• ADVENTURES IN CONJOINT ANALYSIS 18 In the case example, the total number of possible attribute-level combinations is 46 - 32 =36,864. This problem is a relatively small one for SIMOPT; in this case the program evaluatedall profiles in a few seconds. For larger problems (e.g.. in which the number of combinations exceeds 1 million),SIMOPT employs a divide-and-conquer algorithm that iteratively optimizes subsets of attributesuntil the program converges. This heuristic works very well in practice. In many cases however,complete enumeration (as used here) is practical.SIMOPT Features SIMOPT is designed to work with large-scale problems entailing up to 1500 respondentsand as many as 40 attributes, with up to 10 levels per attribute, and up to 20 competitivesuppliers. Its features include: 1. Market share and/or profit-return optimization. 2. Total market and/or individual segment forecasts. 3. Sensitivity analysis.as well as optimal profile seeking. 4. Cannibalization issues related to product complementarity and line extension strategies. 5. Calibration of results to current market conditions. 6. Constrained optimization, through fixing of selected attribute levels for any or all suppliers. 7. A decision parameter (alpha) that can be used to mimic any of the principal conjoint choice rules (mar utility, logit, BTL). The alpha rule assumes that the probability of buyer k selecting brand s is given by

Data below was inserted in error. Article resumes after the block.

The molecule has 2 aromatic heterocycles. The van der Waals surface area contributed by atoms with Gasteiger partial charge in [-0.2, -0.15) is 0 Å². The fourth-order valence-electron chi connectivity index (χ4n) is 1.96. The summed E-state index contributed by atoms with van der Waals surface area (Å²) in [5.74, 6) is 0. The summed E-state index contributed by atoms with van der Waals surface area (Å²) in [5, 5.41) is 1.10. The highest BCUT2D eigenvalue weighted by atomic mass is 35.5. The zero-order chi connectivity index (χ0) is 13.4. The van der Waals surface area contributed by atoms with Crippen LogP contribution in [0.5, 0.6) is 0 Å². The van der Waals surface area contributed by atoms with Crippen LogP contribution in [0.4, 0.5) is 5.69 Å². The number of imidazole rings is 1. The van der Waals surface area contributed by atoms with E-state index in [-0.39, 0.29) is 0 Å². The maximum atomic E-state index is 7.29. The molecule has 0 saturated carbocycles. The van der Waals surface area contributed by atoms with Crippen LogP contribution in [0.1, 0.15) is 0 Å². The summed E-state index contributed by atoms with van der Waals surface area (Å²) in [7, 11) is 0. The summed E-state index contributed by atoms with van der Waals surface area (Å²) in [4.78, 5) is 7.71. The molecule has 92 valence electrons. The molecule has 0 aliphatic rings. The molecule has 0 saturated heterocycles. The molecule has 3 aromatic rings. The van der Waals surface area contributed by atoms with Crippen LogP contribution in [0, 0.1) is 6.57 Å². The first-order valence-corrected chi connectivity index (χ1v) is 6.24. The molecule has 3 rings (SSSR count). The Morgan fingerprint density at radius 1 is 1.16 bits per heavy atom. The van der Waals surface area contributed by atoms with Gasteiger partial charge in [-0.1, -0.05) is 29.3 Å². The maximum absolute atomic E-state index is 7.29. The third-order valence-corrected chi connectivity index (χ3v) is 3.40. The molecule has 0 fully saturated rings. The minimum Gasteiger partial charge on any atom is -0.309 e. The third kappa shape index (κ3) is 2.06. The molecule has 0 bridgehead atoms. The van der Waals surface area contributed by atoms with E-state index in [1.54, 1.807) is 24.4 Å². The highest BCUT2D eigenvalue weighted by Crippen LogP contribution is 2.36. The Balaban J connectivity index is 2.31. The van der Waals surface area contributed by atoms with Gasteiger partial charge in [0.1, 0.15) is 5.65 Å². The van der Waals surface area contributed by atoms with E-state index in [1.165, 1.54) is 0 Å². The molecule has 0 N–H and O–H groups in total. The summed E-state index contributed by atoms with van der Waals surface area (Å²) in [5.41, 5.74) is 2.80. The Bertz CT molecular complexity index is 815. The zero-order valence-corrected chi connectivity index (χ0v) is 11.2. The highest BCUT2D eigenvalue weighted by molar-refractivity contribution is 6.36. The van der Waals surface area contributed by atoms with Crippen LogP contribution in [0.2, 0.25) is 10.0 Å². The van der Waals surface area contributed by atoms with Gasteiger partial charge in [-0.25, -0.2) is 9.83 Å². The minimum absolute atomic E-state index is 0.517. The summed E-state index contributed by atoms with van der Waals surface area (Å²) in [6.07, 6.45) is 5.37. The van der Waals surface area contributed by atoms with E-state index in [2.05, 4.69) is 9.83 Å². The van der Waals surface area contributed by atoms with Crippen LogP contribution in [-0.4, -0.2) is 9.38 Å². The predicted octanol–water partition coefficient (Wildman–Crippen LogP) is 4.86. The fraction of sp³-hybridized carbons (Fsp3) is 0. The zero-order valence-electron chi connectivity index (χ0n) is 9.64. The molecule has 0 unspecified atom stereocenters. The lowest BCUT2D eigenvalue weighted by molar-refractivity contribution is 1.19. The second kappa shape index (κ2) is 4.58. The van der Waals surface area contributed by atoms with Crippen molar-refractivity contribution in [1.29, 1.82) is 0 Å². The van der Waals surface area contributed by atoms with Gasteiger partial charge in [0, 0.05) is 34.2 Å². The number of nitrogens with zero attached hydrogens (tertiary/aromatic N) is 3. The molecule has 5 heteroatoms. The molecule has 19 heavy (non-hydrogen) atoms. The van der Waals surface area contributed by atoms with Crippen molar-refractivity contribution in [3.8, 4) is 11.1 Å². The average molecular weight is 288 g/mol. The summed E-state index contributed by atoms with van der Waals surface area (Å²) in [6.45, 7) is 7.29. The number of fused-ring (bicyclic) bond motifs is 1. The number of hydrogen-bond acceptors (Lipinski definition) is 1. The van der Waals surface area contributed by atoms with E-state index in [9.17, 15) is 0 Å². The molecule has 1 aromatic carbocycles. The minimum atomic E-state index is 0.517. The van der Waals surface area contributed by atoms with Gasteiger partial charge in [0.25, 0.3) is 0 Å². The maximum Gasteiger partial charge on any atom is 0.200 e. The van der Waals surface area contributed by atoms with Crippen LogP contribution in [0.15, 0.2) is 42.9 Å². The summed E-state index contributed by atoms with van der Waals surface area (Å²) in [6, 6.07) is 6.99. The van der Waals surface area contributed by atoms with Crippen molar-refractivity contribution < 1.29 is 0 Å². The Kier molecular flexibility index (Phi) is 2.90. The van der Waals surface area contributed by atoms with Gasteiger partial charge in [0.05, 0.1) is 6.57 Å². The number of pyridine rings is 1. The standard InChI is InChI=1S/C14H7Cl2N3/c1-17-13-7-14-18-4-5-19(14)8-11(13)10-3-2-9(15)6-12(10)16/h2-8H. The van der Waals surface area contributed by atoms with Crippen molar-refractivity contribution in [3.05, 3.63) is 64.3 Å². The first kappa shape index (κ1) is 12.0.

• 19 MARKET SEGMENTATION S Π ks = U ks / ∑U ks α α s =1 where Uks is the utility of buyer k for brand s, α is an exponent (typically greater than 1.0) chosen by the user, and S is the number suppliers. 8. Sequential competitive moves, such as line extensions or competitor actions/reactions. 9. Capability for designing an optimal product against a specific competitive supplier. 10. Provision for accepting part worth input that contains two-way interaction effects, in addition to the more typical main effects. 11. Preparation of output files containing ID numbers of buyers selecting each competitive option. 12. Computation of the “Pareto frontier”; the frontier consists of all product profiles that are not dominated by other profiles in terms of both market share and return.The SEGUE Model In addition to SIMOPT, a complementary model (and program) called SEGUE has beendesigned. SEGUE has two principal functions. First, it provides the user with descriptivesummaries of part worths and attribute importances for user-composed target segments. Second,it prepares a respondent weights file that summarizes each buyer’s “relative value” in meetingsegment desiderata. This buyer weights file is input to SIMOPT to obtain optimal products (etc.)for user-composed target segments. Table 4-4 summarizes the input/output aspects of each program, as well as several of theoperations that each program performs.